Session Time: 3:15pm-4:45pm
Presentation Time: 3:27pm-3:39pm
*Purpose: There is a shortage of transplantable kidneys in the US. Yet, the discard rate among older donors (55+) is approx. 38% per year. The longterm graft function is predicted by the 1 yr estimated glomerular filtration rate (eGFR). KDPI, the current measure of kidney quality, does not consider recipient characteristics. A tool to assess transplant outcomes accounting for the specific traits of donor and recipient could prove beneficial information. Using 1 yr eGFR goals predicting function described by Kasiske (AJKD 57:466 2011) we developed a personalized score, called Transplant Risk and Benefit (TRB) score for donor-recipient pairs. The hypothesis is that there is significant potential for transplant benefit in kidneys not currently used.
*Methods: We used the 2000-2017 National UNOS STAR file dataset, containing information on donors, waitlisted patients, transplants and follow-ups. Outcomes of adult recipients of older-donor kidneys were analyzed. 23,045 transplants and 603 variables, from which 131 influential variables were extracted was used to calculate likelihood of obtaining certain 1 yr eGFR thresholds.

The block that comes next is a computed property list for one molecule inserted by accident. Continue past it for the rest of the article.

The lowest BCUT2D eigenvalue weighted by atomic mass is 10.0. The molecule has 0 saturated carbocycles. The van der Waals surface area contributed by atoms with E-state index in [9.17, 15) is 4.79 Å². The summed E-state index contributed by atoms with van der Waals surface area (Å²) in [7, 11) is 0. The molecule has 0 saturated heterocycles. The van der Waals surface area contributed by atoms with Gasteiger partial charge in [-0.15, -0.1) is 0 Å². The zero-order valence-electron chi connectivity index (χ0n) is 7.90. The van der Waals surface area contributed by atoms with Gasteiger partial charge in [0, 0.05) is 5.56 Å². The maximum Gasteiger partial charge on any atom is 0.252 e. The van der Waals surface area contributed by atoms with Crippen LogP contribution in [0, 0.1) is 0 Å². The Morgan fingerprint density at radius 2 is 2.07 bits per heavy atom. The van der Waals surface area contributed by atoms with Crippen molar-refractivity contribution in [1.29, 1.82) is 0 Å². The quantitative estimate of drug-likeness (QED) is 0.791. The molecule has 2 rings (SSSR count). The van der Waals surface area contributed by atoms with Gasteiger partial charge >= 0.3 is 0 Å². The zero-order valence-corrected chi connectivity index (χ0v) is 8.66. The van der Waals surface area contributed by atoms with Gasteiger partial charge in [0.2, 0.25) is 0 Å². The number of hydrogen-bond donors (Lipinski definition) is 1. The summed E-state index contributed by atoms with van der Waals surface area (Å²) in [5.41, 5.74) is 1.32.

Using advanced machine-learning methods (e.g. SVM, Random Forest, Neural Networks, Logistic Regression, and Ensemble Methods) a TRB score was developed. This score depends on two thresholds, b and r, which indicates the level of benefit (eGFR) and risk of not realizing that b, respectively. The center and patient can choose the degree of benefit and likelihood of achieving that benefit for each donor kidney. Formally, for each donor i and recipient j
For example, if b=45 ml/min and r=0.2, then kidneys would be identified with at least an 80% probability that 1 year eGFR will be above 45. We applied the TRB score to 4,190 older-donor kidneys that were discarded due to “donor characteristics” to determine how many of these could have resulted in sufficiently positive graft outcome.
*Results: Depending on the threshold of 1 yr eGFR desired, significant numbers of waitlisted people could have received benefit from non-used organs.
|b (eGFR)||1-r||# non-used kidneys with TRB > 1-r||KDPI mean, std. dev.|
*Conclusions: The TRB score is able to identify the probability that a donor kidney will provide a predictable level of function in a particular recipient. A tool that provides a personal threshold of transplant benefit and the risk of failure achieve it would allow recipients and centers more ability to assess the right kidney for the right patient. Predictability from machine learning will improve with more data.
To cite this abstract in AMA style:Pruett T, Martin P, Gupta D. A Machine-Learning Approach for Estimating Likelihood of Transplant Benefit from Older-Donor Kidneys [abstract]. Am J Transplant. 2020; 20 (suppl 3). https://atcmeetingabstracts.com/abstract/a-machine-learning-approach-for-estimating-likelihood-of-transplant-benefit-from-older-donor-kidneys/. Accessed May 18, 2021.
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